Today we finish our interview with Nicole (Nici) Eichberger who recently joined the ABA Standing Committee for Pro Bono and Public Service. Mrs. Eichberger is a senior Associate in the Employee Benefits, Executive Compensation & ERISA Litigation Group and Pro Bono Co-Coordinator in the New Orleans office of Proskauer Rose, LLP. She shares with us her experience working in a large law firm practice while prioritizing a commitment to pro bono.
Many pro bono managers at large firms work solely on pro bono issues for the firm. Tell us a bit about how your position is structured?
I currently serve as the New Orleans office co-coordinator along with another lawyer, Associate Kara Lincoln. Kara and I both sit on the Pro Bono Committee for the firm, as well as lead the charge to ensure that there are pro bono efforts in the New Orleans office. Each office coordinator tries to bring in and maintain programs that attract and ensure involvement from the lawyers, paralegals and staff of their respective offices.
In addition, we assist the Pro Bono Committee in identifying, maintaining and staffing pro bono projects that can span multiple offices. One example is U.S. District Court Judge Jay Zainey’s HELP program. Although the HELP program started off locally in Louisiana, Judge Zainey helped me identify ways to expand the program nationally. We started in New York, and our office there was wonderful in helping us expand the program nationally. We were able to help with expansion of the HELP program in the Los Angeles area, as well.
Lawyers in this office handle a myriad of pro bono cases. It often happens that our senior level lawyers will work with attorneys across different practice areas and specialties to draft amicus briefs. Proskauer lawyers also participate in Election Protection efforts throughout the country. In this most recent election, almost every U.S. office participated in Election Protection. These are all examples of how our pro bono policy is not just about pro bono within each Proskauer office but how it fulfills Proskauer’s “One Firm” goal, through general practice and pro bono efforts.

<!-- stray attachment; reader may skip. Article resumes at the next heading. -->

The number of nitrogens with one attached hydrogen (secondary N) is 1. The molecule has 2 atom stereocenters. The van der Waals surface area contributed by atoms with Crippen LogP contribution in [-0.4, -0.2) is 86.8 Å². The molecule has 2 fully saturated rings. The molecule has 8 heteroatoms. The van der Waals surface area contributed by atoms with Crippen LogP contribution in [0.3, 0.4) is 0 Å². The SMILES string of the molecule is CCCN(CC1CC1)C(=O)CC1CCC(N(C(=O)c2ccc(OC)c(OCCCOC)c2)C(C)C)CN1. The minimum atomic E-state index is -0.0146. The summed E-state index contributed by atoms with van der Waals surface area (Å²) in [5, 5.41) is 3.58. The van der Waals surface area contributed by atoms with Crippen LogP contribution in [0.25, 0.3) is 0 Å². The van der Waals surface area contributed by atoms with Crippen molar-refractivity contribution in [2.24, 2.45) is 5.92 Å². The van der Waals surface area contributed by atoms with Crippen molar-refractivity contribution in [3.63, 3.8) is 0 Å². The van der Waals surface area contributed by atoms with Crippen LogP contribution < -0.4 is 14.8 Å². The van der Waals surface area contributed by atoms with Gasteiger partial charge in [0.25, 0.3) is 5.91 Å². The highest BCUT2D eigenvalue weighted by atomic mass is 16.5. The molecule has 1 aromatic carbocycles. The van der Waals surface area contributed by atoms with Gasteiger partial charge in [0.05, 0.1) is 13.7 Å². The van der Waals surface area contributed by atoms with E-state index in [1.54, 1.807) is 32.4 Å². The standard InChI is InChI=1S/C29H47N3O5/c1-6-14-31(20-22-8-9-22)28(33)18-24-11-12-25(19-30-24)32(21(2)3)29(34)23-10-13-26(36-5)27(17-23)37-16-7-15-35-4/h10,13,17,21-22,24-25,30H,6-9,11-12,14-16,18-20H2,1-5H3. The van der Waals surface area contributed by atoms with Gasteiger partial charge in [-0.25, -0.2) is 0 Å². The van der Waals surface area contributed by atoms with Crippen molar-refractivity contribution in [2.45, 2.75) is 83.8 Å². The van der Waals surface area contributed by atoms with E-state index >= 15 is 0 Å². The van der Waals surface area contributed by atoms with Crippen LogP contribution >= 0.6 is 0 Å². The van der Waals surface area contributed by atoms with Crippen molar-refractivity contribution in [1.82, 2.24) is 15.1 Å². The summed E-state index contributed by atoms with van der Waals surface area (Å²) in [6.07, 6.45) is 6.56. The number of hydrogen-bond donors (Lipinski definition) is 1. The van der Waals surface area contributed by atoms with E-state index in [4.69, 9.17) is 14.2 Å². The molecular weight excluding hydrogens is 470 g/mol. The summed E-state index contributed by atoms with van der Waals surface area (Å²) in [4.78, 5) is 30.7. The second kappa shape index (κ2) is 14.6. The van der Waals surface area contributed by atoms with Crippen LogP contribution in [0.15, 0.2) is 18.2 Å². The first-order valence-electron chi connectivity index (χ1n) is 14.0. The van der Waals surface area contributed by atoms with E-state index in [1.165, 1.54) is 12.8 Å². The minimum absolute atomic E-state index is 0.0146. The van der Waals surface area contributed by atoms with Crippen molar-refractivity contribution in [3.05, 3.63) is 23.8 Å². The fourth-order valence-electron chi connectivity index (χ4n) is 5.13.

How have you found balancing full employment law practice with managing the pro bono project in your office?
My ability to manage it comes from my personal commitment, but I will say that one of the things I like about Proskauer is that the commitment they make is really amazing. Proskauer allows its lawyers to count a significant number of pro bono hours as billable. I think that has encouraged participation. Just like any firm that tracks billable hours generally, as the office co-coordinator I also receive monthly reports that show how the pro bono hours are tracking and how the pro bono participation in the New Orleans office compares to other offices. Proskauer really stands behind its pro bono policy through action and strong policy in support of the work. The firm tries to keep its definition of pro bono in line with ABA model rule 6.1 and includes pro bono work as part of the review process so it really is a commitment that truly is supported by the firm.
Not every lawyer has such a strong commitment to pro bono. What sparked your interest?
Having come from a long line of educators, I am the first lawyer in my family. I have always been surrounded by very civic people who give back for little reward. I always feel as a lawyer you are given privileged information that not everyone has access to. When that happens, there is a duty to give back and to share that knowledge in a way that benefits others.